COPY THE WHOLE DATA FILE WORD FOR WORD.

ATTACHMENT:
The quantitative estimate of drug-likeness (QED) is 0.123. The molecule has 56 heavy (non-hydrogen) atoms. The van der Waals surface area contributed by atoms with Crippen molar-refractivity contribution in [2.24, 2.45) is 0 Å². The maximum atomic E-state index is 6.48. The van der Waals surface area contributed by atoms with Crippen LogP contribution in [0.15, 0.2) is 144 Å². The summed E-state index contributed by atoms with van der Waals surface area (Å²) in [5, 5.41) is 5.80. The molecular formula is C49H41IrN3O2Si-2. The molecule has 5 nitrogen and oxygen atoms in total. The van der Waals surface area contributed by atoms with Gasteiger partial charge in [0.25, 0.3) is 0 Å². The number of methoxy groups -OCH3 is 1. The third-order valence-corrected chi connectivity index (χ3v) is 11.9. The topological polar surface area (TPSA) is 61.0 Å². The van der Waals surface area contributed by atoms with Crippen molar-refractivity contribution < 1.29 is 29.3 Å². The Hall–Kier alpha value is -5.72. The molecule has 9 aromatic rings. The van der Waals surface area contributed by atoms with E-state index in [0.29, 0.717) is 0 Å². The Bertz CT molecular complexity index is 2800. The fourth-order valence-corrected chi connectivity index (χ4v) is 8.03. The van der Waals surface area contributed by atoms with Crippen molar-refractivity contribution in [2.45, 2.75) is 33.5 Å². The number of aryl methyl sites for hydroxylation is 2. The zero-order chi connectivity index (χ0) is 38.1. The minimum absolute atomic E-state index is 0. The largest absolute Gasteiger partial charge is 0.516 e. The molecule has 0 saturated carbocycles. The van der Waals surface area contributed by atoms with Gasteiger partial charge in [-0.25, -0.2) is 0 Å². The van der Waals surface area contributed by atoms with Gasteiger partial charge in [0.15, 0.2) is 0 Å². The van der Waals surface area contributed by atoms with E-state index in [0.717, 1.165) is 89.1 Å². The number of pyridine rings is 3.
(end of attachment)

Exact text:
The quantitative estimate of drug-likeness (QED) is 0.123. The molecule has 56 heavy (non-hydrogen) atoms. The van der Waals surface area contributed by atoms with Crippen molar-refractivity contribution in [2.24, 2.45) is 0 Å². The maximum atomic E-state index is 6.48. The van der Waals surface area contributed by atoms with Crippen LogP contribution in [0.15, 0.2) is 144 Å². The summed E-state index contributed by atoms with van der Waals surface area (Å²) in [5, 5.41) is 5.80. The molecular formula is C49H41IrN3O2Si-2. The molecule has 5 nitrogen and oxygen atoms in total. The van der Waals surface area contributed by atoms with Gasteiger partial charge in [0.25, 0.3) is 0 Å². The number of methoxy groups -OCH3 is 1. The third-order valence-corrected chi connectivity index (χ3v) is 11.9. The topological polar surface area (TPSA) is 61.0 Å². The van der Waals surface area contributed by atoms with Crippen molar-refractivity contribution < 1.29 is 29.3 Å². The Hall–Kier alpha value is -5.72. The molecule has 9 aromatic rings. The van der Waals surface area contributed by atoms with E-state index in [0.29, 0.717) is 0 Å². The Bertz CT molecular complexity index is 2800. The fourth-order valence-corrected chi connectivity index (χ4v) is 8.03. The van der Waals surface area contributed by atoms with Crippen molar-refractivity contribution in [2.45, 2.75) is 33.5 Å². The number of aryl methyl sites for hydroxylation is 2. The zero-order chi connectivity index (χ0) is 38.1. The minimum absolute atomic E-state index is 0. The largest absolute Gasteiger partial charge is 0.516 e. The molecule has 0 saturated carbocycles. The van der Waals surface area contributed by atoms with Gasteiger partial charge in [-0.25, -0.2) is 0 Å². The van der Waals surface area contributed by atoms with Gasteiger partial charge in [0.15, 0.2) is 0 Å². The van der Waals surface area contributed by atoms with E-state index in [0.717, 1.165) is 89.1 Å². The number of pyridine rings is 3.